Gunmen abduct Pakistan ex-PM Gilani's son at election rally
- 9 May 2013
- From the section Asia
The son of former Pakistani Prime Minister Yousuf Raza Gilani has been kidnapped by unidentified gunmen during an election rally.
Mr Gilani told the BBC his son Ali Haider - a candidate for the Pakistan Peoples' Party (PPP) - was seized in the central city of Multan.
He accused his political opponents of being behind the attack, which came ahead of Saturday's elections.
One person was reportedly killed when the attackers opened fire at the rally.
No group has so far claimed responsibility for Thursday's attack.
Eyewitnesses say the gunmen arrived at the gathering in a black Honda car and on a motorbike.
"A couple of them started shooting," a teenager at the rally told Pakistan's Geo TV.
"A man standing in front of Gilani was hit and fell down. Then they grabbed Gilani, put him in the car and sped away."
Reports say the person who died in the shooting was one of Ali Haider Gilani's aides. Another five people were injured.
Some of those who saw the attack say there was also blood on Ali Haider. Pakistan's Express Tribune newspaper quotes eyewitnesses saying he was hit by a bullet, but this is not confirmed.
Ali Haider - the youngest son of the ex-prime minister - is contesting a seat in the Punjab provincial assembly.
"We want our brother back tonight. If we don't get him, we will not allow elections to be held in our area," his elder brother Ali Musa - who was in tears - later told reporters.
Police have now sealed off all entry and exit points in Multan, and a massive search operation is under way, local media report.
Yousuf Raza Gilani served as prime minister until June 2012, when he was forced out of office by the Supreme Court over his refusal to pursue a corruption case against President Asif Ali Zardari.
But the Gilanis are still a powerful political family, with the two sons standing in elections to the provincial and national assemblies, the BBC's Mike Wooldridge in Islamabad reports.
Who was behind Thursday's attack, and their motive, remains unclear.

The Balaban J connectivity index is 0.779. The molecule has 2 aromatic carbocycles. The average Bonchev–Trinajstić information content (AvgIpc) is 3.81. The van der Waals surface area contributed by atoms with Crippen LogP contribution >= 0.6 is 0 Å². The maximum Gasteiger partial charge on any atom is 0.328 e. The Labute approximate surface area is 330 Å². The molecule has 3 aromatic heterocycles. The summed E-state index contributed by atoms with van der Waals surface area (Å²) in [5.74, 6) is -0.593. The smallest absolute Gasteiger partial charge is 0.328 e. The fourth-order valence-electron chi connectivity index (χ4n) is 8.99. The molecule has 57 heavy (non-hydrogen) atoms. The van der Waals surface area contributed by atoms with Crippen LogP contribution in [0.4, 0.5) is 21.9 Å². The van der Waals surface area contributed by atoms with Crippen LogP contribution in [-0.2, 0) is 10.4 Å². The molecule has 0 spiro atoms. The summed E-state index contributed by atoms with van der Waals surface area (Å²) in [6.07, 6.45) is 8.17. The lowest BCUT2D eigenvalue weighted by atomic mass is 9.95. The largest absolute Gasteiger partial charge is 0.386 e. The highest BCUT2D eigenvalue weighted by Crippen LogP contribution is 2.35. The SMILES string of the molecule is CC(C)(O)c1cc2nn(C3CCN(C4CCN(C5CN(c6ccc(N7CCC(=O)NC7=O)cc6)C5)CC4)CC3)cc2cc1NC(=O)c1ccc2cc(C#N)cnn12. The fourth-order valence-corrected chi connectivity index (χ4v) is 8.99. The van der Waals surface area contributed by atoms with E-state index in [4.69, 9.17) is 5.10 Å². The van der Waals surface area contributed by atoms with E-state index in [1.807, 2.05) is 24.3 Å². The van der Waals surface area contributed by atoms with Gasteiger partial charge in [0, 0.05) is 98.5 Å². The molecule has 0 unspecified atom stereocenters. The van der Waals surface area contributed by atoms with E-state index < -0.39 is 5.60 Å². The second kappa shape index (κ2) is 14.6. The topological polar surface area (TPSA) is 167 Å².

Kidnapping is a tactic frequently used by militants and criminal groups across Pakistan. Ransom is an important revenue stream for the Pakistani Taliban and hostages can be used as bargaining chips in negotiations with the authorities, the BBC's M Ilyas Khan in Islamabad says.
Among the most prominent Taliban hostages is Shahbaz Taseer, the son of assassinated Punjab governor Salman Taseer, who was snatched in Lahore in 2011 and remains in captivity.
The run-up to the 11 May elections has been marred by a series of attacks across the country in which more than 100 people have been killed.
The Pakistani Taliban have attacked the PPP, the Awami National Party (ANP) and the MQM party for being secular, preventing them from campaigning normally. The militant group has also pledged to carry out suicide attacks on polling day.
To counter the threat, the military has pledged to deploy tens of thousands of troops to polling stations.
On Wednesday, Nawaz Sharif - the man tipped to be Pakistan's next prime minister - promised to end the country's involvement in the US-led war against militants if elected.
Mr Sharif - who leads the Pakistan Muslim League-N (PML-N) - told the BBC the move was necessary for there to be peace in Pakistan and elsewhere in the world.
Pakistan has been part of the US-led fight against Islamist militancy in the region since the 11 September attacks in the US in 2001.
Mr Sharif's remarks may cause concern among Western leaders, the BBC's Orla Guerin reports from Islamabad.
However, Mr Sharif - who served as prime minister twice in the 1990s - declined to say whether he would stop military operations against the Taliban and al-Qaeda.
Meanwhile, Imran Khan - another politician tipped to do well - is continuing to recover in hospital after falling off a makeshift lift at an election rally earlier this week.
Doctors say that the former cricketer - who leads the Tehreek-e-Insaf (Movement for Justice) party - received stitches in the head and treatment for injuries to his spine.